LOS ANGELES -- A group of demonstrators gathered outside of Los Angeles Mayor Eric Garcetti's home on Monday, calling for the mayor to immediately fire Los Angeles Police Department Chief Charlie Beck in the wake of a report claiming Beck will recommend the two officers involved in last year's fatal shooting of Ezell Ford be cleared of wrongdoing.
Near the front gates of Getty House, Garcetti's official mayoral residence, a group of about a dozen protesters held signs and photos and wrote chalk messages on the sidewalk in support of Ford, the 25-year-old unarmed, mentally ill black man shot to death by Los Angeles police in the Florence neighborhood of south LA in August 2014.
Demonstrators began gathering in front of the mayoral home on Sunday following a Los Angeles Times report from Friday claiming that Beck and Alex Bustamante, the department's inspector general, have found that the two offers who shot Ford near his home were justified. The Times report, citing unidentified "law enforcement sources," says department investigators found evidence Ford had struggled for control of one officer's gun -- a claim that supports the account the officers gave following the shooting.
While Bustamante reportedly also found the shooting justified, according to the Times report, he did fault the officers over their initial approach of Ford.
LAPD declined to comment on the report or confirm its validity.
"I hope they give us some justice," Dedric Kennedy, a demonstrator outside of the mayoral residence, told The Huffington Post. "This has been going on for 40 or 50 years -- the police doing whatever they want to do in LA. It's a dire situation out here. Beck should be fired immediately."
Dedric Kennedy stands in front of Garcetti's mayoral residence holding a sign protesting the fatal shooting of Ezell Ford. (Matt Ferner/HuffPost)
On Tuesday, the commission is expected to decide if the use of lethal force by LAPD officers Sharlton Wampler and Antonio Villegas was within departmental policy. The commission will take into account the recommendations made by Beck and Bustamante.
Garcetti said Monday he is confident the police commission will conduct an "impartial and fair-minded review" of the LAPD's and inspector general's investigations.
The mayor also said he called Ford's mother, Tritobia, Sunday night and told her his "heart goes out to her and her grieving family, as it has since the news first broke," adding that he looks forward to meeting with her in the coming days, following the commission's decision.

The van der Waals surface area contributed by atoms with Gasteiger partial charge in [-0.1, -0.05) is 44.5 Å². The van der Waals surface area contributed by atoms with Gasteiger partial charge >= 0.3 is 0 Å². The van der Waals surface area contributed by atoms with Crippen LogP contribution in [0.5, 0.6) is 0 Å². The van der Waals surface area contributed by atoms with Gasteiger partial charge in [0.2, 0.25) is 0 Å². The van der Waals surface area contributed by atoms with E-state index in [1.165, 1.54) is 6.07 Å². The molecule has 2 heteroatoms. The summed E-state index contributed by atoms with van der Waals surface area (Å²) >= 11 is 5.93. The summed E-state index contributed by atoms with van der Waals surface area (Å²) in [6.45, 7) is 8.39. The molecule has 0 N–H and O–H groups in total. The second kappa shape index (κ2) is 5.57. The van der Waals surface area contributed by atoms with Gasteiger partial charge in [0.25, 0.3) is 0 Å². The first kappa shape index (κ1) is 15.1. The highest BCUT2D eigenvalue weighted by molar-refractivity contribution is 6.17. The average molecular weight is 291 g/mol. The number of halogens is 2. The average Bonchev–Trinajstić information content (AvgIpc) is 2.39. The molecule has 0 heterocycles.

In 2014, the coroner's official autopsy report ruled that Ford's death was a homicide, detailing that he was shot three times, resulting in two fatal wounds and one nonfatal wound.
The skin around one fatal wound in Ford's back had a "muzzle imprint," which may suggest the shot was taken at close range. The second fatal wound was in Ford's side abdomen. A third wound, ruled nonfatal by the coroner's investigation, was on his right arm.
A chalk drawing outside Eric Garcetti's official mayoral residence reads "Wake Up Eric." (Matt Ferner/HuffPost)
Ford died just two days after teenager Michael Brown was fatally shot by a Ferguson, Missouri, police officer. Just weeks earlier, New York resident Eric Garner died after being put in a chokehold by a police officer. The national protests over the deaths of Brown and Garner have also cited Ford's case. Ford's death was followed by multiple protests around Los Angeles.
Police and eyewitness accounts of Ford's death vary wildly. Police have said that during a struggle, Ford attempted to pull an officer's handgun from its holster, and in response, the officers shot Ford. But eyewitnesses have disputed that story, saying that Ford was shot in the back while already lying on the ground. Another eyewitness said he heard a police officer shout, "Shoot him!" just before Ford was shot three times as he was lying on the ground.
Steven Lerman, a lawyer for the Ford family, described the shooting of Ford as "an execution," and in 2014 filed a $75 million wrongful death lawsuit for the Ford family. Earlier this year, Ford's family filed a second lawsuit against both the city and the LAPD that alleges Ford was targeted by law enforcement because of his skin color.
A photo of Ezell Ford is hung on a nearby tree outside of the Los Angeles mayor's residence. (Matt Ferner/HuffPost)